In a By Heart piece for The Atlantic, Harriet Lane writes about the “bleak precise nature” of Philip Larkin‘s poetry (what Stephen Akey called “The Poetry of Mental Unhealth” in a Millions review) and about the power inherent in writing fiction. “In my everyday life I have no control, really: who does? But on paper, I hold all the cards. Fiction provides you with a way to shape a world, to exert the kind of power and agency our real lives so often lack.”
Out this week: New Boy by Tracy Chevalier; Kintu by Jennifer Nansubuga Makumbi; The Awkward Age by Francesca Segal; The Australian by Emma Smith-Stevens; Evensong by Kate Southwood; Behind the Moon by Madison Smartt Bell; and Bad Dreams and Other Stories by Tessa Hadley. For more on these and other new titles, go read our most recent book preview.
Since 2010, Russian publishing professionals estimate that “as many as 20% of [all] Russian book stores have closed.” Each year, they fear, the number of “dedicated readers in Russia declines by 2%.” To remedy these trends, the Russian government has recently approved a $100 million stimulus package for the nation’s book industry – running the gamut from investment in new bookstores, to tax incentives for small presses, and also to more international book fairs – to be dispersed through 2018. Recently, Emily Parker noted in The New York Times that Russia’s literary problems might be blamed on its lack of “good protest literature.”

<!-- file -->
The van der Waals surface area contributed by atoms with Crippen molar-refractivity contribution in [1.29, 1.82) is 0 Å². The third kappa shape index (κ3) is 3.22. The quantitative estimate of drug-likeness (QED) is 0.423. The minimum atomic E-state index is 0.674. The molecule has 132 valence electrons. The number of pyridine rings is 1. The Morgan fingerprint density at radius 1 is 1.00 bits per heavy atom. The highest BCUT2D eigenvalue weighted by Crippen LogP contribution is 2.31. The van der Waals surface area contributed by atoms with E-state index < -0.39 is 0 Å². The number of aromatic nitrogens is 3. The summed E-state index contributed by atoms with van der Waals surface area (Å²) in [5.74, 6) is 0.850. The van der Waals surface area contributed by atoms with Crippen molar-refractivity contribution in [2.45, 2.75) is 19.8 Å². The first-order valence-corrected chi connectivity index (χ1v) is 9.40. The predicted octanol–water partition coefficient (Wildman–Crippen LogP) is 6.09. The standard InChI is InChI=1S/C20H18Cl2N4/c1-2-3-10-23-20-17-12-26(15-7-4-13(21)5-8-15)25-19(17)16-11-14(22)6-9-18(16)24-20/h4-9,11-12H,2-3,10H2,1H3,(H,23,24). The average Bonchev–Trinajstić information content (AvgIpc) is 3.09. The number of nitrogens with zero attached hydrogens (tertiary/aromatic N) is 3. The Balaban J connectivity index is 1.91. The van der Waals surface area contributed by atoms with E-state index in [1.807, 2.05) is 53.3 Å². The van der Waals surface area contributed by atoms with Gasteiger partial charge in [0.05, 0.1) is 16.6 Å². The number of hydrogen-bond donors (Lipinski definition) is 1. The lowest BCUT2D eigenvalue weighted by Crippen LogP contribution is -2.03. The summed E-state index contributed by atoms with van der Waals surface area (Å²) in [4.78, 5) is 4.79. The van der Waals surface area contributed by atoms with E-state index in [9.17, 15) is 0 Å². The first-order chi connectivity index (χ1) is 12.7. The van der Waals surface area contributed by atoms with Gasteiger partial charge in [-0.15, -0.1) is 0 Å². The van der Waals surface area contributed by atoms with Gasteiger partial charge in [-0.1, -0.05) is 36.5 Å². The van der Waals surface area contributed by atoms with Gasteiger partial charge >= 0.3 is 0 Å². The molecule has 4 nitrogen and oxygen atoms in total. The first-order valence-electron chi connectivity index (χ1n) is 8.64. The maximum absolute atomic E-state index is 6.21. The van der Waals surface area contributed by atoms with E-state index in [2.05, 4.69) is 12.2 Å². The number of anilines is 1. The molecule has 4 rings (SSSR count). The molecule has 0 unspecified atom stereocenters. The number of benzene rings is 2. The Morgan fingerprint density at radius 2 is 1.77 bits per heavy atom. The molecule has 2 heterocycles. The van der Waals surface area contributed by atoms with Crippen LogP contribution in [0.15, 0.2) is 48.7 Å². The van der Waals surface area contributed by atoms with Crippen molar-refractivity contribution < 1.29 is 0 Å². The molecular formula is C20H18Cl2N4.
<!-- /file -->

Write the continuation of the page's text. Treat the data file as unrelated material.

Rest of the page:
“The notion that American literature might have an imperial bent—that it might be anything other than a string of lightly co-influential works of ‘imaginative power,’ and might itself reflect our national desire to dominate—is lost on its critics, both right and left.” Jonathan Sturgeon in The Baffler on American exceptionalism and “the imperial self” in fiction, with particular attention paid to the work of two other Jonathans, Franzen and Safran Foer.
Recommended Reading: Meryl Cates of The Paris Review gets Millayed in Edna St. Vincent Millay’s gardens at Steepletop, the New England-style farmhouse where the Pulitzer Prize-winning poet worked and played. Pair with this essay from The Millions on reading writers’ houses.